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Wipeout Zones – Blame the Rocks  
By Bob Hardage / April 2012

A hydrocarbon exploration application that has caused multicomponent seismic data to be acquired across several offshore areas is the ability of S-wave modes to image geology inside broad, thick intervals of gas-charged sediment where P-P seismic data show no usable reflections.

When All Data Are Not Created Equally  
By Bob Hardage / March 2012

Tidewater areas can be difficult places to acquire consistent-quality seismic data, because different sources have to be used across exposed land surfaces than what are used across shallow-water areas.

Multicomponent Seismic Proves Its Value  
By Satinder Chopra / February 2012

A fundamental thesis of elastic wavefield seismic stratigraphy (or multicomponent seismic stratigraphy) is that S-wave seismic data have equal value to P-wave data for geological interpretation.

The Final Touch: Attributes Prove Their Worth  
By Satinder Chopra / January 2012

Seismic stratigraphy requires interpreters to analyze the geometrical configurations and termination patterns of seismic reflection events.

Euler Curvature Can Be a Calculated Success   
By Bob Hardage / December 2011

Several (12, we think) types of seismic-based curvature attributes have been introduced the last few years – and of these, the most-positive and the most-negative curvatures described in last month’s article are the most popular.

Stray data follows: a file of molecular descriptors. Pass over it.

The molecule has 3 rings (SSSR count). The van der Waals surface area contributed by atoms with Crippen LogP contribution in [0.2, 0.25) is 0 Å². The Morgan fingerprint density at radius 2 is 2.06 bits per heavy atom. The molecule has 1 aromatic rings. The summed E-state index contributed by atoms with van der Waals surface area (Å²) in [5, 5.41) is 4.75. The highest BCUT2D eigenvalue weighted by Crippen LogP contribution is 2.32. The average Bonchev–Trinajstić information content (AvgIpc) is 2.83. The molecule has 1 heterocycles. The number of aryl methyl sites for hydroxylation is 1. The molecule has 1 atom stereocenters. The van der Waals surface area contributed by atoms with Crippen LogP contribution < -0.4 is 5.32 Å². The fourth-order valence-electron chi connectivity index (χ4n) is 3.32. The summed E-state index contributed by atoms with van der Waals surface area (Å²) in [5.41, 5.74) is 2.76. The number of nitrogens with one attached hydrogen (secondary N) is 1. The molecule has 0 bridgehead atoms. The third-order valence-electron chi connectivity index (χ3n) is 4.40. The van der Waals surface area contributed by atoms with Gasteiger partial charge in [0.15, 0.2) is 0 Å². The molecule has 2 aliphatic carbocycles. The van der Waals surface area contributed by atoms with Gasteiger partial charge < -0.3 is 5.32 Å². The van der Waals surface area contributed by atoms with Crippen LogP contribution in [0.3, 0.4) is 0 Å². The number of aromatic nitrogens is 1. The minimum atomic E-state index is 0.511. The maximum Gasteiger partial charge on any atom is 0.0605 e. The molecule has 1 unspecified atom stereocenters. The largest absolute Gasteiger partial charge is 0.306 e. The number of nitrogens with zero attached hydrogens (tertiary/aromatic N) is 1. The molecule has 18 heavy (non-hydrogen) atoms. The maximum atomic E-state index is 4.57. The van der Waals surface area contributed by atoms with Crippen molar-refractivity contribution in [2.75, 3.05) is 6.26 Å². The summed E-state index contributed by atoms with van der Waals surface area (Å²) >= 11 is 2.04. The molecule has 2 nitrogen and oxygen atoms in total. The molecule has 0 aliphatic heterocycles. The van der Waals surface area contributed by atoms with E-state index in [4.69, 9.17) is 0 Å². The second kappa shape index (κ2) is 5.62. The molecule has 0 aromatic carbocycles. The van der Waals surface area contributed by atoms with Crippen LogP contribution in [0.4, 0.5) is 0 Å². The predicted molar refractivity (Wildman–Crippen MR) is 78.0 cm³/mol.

Curvature Computations Enhance Exploration   
By Satinder Chopra, Kurt Marfurt / November 2011

This month's Geophysical Corner deals with a comparison of structural and amplitude curvatures.

Blended Data Renders Visual Value   
By Bob Hardage / October 2011

To co-render seismic attributes means to blend two or more seismic attributes into a single, unified data display.

Deep Thinking: 4C Proves Value on Seafloor   
By Bob Hardage / September 2011

Marine 4C seismic technology was developed to assist hydrocarbon exploration and development – but 4C data have important marine engineering applications that have not been exploited.

For Fractures, P + S = Maximum Efficiency   
By Bob Hardage / August 2011

In areas where fracture-producing stress fields have been oriented at different azimuths over geologic time, there can be fracture sets of varying intensities and different orientations across a stratigraphic interval.

Measuring Fractures – Quality and Quantity   
By Bob Hardage / July 2011

As has been emphasized in the three preceding articles of this series, when a shear (S) wave propagates through a rock unit that has aligned vertical fractures, it splits into two S waves – a fast-S (S1) mode and a slow-S (S2) mode.

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Geophysical Corner

Geophysical Corner - Satinder Chopra
Satinder Chopra, award-winning chief geophysicist (reservoir), at Arcis Seismic Solutions, Calgary, Canada, and a past AAPG-SEG Joint Distinguished Lecturer began serving as the editor of the Geophysical Corner column in 2012.

Geophysical Corner

The Geophysical Corner is a regular column in the EXPLORER that features geophysical case studies, techniques and application to the petroleum industry.

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